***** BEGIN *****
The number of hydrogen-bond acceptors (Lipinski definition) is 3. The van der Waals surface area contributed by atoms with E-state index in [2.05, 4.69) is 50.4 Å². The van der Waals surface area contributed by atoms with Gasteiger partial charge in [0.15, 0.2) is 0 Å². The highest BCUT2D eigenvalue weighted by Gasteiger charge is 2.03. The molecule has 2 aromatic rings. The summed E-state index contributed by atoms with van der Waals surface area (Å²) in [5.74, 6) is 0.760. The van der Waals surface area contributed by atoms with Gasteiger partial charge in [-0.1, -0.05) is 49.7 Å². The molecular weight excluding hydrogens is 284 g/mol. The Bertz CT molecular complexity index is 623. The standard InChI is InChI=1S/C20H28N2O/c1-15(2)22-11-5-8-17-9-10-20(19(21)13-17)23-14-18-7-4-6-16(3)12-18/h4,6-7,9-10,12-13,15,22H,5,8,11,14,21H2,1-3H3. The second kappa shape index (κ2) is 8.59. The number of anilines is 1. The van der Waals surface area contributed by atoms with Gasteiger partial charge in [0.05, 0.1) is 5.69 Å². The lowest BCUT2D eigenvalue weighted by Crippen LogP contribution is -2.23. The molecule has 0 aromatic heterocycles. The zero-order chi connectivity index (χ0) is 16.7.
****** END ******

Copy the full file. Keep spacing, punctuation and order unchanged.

The number of hydrogen-bond acceptors (Lipinski definition) is 3. The van der Waals surface area contributed by atoms with E-state index in [2.05, 4.69) is 50.4 Å². The van der Waals surface area contributed by atoms with Gasteiger partial charge in [0.15, 0.2) is 0 Å². The highest BCUT2D eigenvalue weighted by Gasteiger charge is 2.03. The molecule has 2 aromatic rings. The summed E-state index contributed by atoms with van der Waals surface area (Å²) in [5.74, 6) is 0.760. The van der Waals surface area contributed by atoms with Gasteiger partial charge in [-0.1, -0.05) is 49.7 Å². The molecular weight excluding hydrogens is 284 g/mol. The Bertz CT molecular complexity index is 623. The standard InChI is InChI=1S/C20H28N2O/c1-15(2)22-11-5-8-17-9-10-20(19(21)13-17)23-14-18-7-4-6-16(3)12-18/h4,6-7,9-10,12-13,15,22H,5,8,11,14,21H2,1-3H3. The second kappa shape index (κ2) is 8.59. The number of anilines is 1. The van der Waals surface area contributed by atoms with Gasteiger partial charge in [0.05, 0.1) is 5.69 Å². The lowest BCUT2D eigenvalue weighted by Crippen LogP contribution is -2.23. The molecule has 0 aromatic heterocycles. The zero-order chi connectivity index (χ0) is 16.7.